Thursday, February 2, 2012

Guide for Sending and Interpreting Animal Testing Emails

If you have some time and the desire to do so, you can easily do your own cruelty-free research. I strongly recommend doing your own research, even if only to confirm that a list you are using is cruelty free. When I email a company, I try to include the correspondence in my posts both to let you draw your own conclusions and to show how I word my emails and what to expect in return. Before I started emailing companies regarding their animal testing policies, I wasn’t sure exactly what to expect. So I have some tips and information to help you send your own emails, what to expect, and tips for analyzing a response.
If you would rather look over a list than do your own research, please use the Leaping Bunny guide here and review my post on Leaping Bunny under July 2011. I personally recommend the Leaping Bunny List over PETA’s cruelty free shopping list. Even with this list it is good to check up on a company if you suspect that they may not be cruelty free.
Before sending an email, check the company’s website for an FAQ section where they would usually post information about their animal testing policies. This may or may not help you out. Some companies do not include this information while others only include partial information. If the FAQ section only lists partial information or is unclear and confusing to you, still feel confident about sending an email.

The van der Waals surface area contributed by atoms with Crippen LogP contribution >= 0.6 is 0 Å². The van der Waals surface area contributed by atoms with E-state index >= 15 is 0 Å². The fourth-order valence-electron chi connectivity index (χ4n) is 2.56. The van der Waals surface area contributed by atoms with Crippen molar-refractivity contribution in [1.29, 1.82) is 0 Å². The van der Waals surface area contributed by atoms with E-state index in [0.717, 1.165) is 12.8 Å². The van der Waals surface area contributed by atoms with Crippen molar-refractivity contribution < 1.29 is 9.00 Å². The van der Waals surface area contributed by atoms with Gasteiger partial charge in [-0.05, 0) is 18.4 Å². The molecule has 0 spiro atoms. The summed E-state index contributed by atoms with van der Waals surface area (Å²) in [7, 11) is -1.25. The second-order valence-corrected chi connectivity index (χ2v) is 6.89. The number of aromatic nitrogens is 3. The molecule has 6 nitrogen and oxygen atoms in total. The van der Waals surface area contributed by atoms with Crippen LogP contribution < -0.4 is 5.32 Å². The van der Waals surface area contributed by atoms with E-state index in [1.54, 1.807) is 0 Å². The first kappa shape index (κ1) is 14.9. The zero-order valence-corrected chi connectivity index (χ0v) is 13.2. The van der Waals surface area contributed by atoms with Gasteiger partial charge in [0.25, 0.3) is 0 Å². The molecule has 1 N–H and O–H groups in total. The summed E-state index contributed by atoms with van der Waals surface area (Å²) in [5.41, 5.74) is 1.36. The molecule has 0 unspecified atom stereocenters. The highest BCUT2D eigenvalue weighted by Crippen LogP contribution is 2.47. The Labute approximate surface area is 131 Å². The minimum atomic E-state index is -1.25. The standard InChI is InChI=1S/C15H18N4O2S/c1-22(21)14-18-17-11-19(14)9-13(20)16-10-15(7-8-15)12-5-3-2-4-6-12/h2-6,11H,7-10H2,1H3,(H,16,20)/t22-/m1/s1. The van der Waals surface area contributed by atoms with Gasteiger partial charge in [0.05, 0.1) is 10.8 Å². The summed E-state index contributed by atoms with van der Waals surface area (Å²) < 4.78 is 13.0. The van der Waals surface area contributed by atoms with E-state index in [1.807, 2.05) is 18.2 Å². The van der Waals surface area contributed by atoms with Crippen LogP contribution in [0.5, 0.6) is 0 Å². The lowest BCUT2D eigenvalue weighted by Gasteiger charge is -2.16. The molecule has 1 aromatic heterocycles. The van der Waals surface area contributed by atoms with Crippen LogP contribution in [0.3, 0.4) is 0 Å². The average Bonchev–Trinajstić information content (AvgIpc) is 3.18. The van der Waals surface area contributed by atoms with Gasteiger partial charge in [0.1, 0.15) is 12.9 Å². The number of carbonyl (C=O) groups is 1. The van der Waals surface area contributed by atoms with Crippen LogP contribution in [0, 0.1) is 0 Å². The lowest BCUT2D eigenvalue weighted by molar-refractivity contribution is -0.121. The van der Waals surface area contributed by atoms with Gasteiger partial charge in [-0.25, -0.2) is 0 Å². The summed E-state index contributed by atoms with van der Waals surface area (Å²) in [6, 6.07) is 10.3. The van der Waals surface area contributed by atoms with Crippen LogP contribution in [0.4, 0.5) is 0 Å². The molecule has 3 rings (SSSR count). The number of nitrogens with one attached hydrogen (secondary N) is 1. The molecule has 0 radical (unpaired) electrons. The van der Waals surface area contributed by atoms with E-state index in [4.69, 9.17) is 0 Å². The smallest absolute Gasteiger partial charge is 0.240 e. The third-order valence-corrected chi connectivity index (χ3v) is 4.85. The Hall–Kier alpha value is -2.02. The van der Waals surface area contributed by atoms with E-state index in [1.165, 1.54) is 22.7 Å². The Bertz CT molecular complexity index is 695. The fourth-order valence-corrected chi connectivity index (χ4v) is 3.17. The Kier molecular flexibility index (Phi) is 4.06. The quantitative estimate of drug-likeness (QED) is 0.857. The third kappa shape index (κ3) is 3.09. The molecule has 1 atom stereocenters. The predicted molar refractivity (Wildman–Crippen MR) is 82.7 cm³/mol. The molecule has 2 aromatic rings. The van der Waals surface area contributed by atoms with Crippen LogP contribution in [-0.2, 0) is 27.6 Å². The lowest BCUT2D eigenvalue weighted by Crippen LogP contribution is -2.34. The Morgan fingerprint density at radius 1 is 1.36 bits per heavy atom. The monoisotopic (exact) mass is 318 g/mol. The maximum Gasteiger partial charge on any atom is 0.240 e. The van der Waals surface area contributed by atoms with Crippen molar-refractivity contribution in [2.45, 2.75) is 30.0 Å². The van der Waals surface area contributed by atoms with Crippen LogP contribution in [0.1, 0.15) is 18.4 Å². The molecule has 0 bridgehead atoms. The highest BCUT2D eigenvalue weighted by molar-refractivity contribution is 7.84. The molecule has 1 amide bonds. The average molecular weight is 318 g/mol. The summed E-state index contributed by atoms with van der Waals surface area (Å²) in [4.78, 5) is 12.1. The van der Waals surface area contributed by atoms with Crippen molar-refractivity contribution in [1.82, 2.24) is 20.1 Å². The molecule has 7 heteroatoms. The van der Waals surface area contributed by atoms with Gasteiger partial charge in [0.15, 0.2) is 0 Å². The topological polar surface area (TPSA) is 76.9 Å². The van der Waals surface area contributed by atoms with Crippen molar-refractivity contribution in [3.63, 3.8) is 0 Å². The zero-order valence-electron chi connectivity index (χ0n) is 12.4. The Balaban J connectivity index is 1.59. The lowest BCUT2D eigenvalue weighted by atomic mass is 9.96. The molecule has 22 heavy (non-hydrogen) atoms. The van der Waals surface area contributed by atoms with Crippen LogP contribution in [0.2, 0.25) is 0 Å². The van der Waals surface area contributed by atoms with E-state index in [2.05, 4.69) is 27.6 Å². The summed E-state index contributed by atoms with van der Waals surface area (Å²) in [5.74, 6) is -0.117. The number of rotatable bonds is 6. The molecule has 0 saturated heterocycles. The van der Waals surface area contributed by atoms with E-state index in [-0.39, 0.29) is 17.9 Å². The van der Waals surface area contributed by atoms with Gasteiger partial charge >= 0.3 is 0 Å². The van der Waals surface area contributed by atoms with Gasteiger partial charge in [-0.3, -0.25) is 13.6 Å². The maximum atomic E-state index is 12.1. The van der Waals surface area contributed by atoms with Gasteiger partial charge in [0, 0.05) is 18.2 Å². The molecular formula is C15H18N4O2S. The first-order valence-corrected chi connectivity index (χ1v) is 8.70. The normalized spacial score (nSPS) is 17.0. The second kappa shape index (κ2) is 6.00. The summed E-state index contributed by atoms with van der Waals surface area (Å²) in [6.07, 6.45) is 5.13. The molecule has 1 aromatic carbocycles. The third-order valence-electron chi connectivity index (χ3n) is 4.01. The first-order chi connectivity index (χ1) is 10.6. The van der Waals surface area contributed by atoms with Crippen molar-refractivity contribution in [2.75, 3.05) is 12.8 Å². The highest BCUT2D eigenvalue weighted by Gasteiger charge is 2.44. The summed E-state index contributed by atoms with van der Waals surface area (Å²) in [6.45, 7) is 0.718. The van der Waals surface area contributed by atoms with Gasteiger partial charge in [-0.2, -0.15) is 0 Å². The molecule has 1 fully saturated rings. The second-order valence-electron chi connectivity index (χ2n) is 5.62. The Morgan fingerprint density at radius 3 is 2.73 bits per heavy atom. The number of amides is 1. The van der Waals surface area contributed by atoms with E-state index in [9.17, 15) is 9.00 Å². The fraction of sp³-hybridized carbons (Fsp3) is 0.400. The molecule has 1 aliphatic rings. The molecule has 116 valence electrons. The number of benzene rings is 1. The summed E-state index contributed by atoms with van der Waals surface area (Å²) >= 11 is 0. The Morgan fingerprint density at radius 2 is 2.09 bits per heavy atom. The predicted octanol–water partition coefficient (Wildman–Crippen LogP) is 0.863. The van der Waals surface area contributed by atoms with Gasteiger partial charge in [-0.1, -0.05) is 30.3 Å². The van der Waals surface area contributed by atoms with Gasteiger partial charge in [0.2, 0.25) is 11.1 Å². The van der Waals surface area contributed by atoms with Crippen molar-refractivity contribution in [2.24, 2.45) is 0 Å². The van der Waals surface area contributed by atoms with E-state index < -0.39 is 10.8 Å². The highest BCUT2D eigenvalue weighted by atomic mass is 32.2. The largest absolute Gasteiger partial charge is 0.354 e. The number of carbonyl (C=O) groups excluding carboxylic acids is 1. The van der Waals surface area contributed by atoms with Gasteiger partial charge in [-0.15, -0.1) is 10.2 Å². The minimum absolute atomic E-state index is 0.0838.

Writing the Email
The most important part of sending an email, is to make sure you include all the question you want a response to. If you simply shoot off an email asking, “Does your company animal test?” you may not receive the same answer I would.
The four imperative questions to ask are:
  • Are your company’s finished products tested on animals?
  • Are your products’ ingredients tested on animals?
  • Does your company hire a third party to perform these tests on your behalf?
  • Does X have a parent company? If so, what is the parent;s company's animal testing policy? (This can be omitted depending on your feeling toward animal testing parent companies.)
  • Does your company sell products in China or any other country which requires or reserves the right to animal test products sold there?
Here is an example of an email I have sent recently:
“I was unable to find any information regarding your company's animal testing policies on your website. Could you please send me some information regarding the testing of finished products and ingredients on animals as well as any third party animal testing commissioned by your company? Please also let me know whether your company is a subsidiary and if so the name of its parent company.
If your company does meet these standards, I would urge you to consider registering for free with the CCIC’s Leaping Bunny Program.
Thank you in advance for your time and help.”
Another Example:
“I was reviewing Burt's Bees animal testing policy on your website. I read "Burt's Bees does NOT conduct product or ingredient tests of any kind on animals." but I am curious if there are also no animal tests conducted by a third party on your company's behalf.
Any information you could provide will be helpful.
Thank you in advance for your time and help.”
I personally add information about the Leaping Bunny Program and thank the recipient of the email who is usually a Customer Service representative. Once you send your email, you will often see a message thanking you and letting you know how long it will take to receive a response. This time usually varies between two to five business days.

The real work begins once you receive your response. The responses that make me the angriest go: